Social Equality: On What It Means to be Equals

Is equality valuable? This question dominates many discussions of social justice, which tend to center on whether certain forms of distributive equality are valuable, such as the equal distribution of primary social goods. But these discussions often neglect what is known as social or relational equality. Social equality suggests that equality is foremost about relationships and interactions between people, rather than being primarily about distribution. A number of philosophers have written about the significance of social equality, and it has also played an important role in real-life egalitarian movements, such as feminism and civil rights movements. However, as it has been relatively neglected in comparison to the debates about distributive equality, it requires much more theoretical attention. This volume brings together a collection of ten original essays which present new analyses of social and relational equality in philosophy and political theory. The essays analyze the nature of social equality, as well as its relationship to justice and politics.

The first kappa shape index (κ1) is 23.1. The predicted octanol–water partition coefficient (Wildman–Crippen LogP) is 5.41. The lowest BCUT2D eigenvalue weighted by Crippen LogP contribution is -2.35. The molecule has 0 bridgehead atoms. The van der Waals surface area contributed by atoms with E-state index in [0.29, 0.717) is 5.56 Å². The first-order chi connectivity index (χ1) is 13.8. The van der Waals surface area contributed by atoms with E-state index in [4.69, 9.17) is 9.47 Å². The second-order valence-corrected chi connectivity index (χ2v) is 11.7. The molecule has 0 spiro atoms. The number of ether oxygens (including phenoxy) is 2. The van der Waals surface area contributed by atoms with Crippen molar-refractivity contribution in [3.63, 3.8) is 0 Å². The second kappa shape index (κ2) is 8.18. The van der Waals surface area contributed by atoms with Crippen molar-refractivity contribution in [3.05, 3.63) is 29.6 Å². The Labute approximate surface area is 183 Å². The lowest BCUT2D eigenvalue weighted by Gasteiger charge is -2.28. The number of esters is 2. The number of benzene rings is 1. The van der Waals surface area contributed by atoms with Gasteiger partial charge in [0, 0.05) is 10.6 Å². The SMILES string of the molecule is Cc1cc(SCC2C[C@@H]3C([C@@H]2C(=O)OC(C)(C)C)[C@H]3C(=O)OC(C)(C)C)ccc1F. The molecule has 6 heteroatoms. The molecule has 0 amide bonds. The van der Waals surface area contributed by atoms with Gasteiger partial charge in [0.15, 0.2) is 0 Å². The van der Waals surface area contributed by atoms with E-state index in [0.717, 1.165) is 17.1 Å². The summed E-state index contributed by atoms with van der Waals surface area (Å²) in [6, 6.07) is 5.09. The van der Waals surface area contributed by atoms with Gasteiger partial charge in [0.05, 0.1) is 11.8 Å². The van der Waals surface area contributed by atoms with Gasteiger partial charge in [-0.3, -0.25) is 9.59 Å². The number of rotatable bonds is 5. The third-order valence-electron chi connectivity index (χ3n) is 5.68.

About the Author

Carina Fourie is Post-Doctoral Fellow at the Ethics Research Institute, Philosophy Department, University of Zurich. Fabian Schuppert is Research Fellow at the Institute for Collaborative Research in the Humanities, Queen’s University Belfast. Ivo Wallimann-Helmer is Director of the program for Advanced Studies in Applied Ethics and Post-Doctoral Researcher in the University Research Priority Program for Ethics at the Centre for Ethics, University of Zurich.

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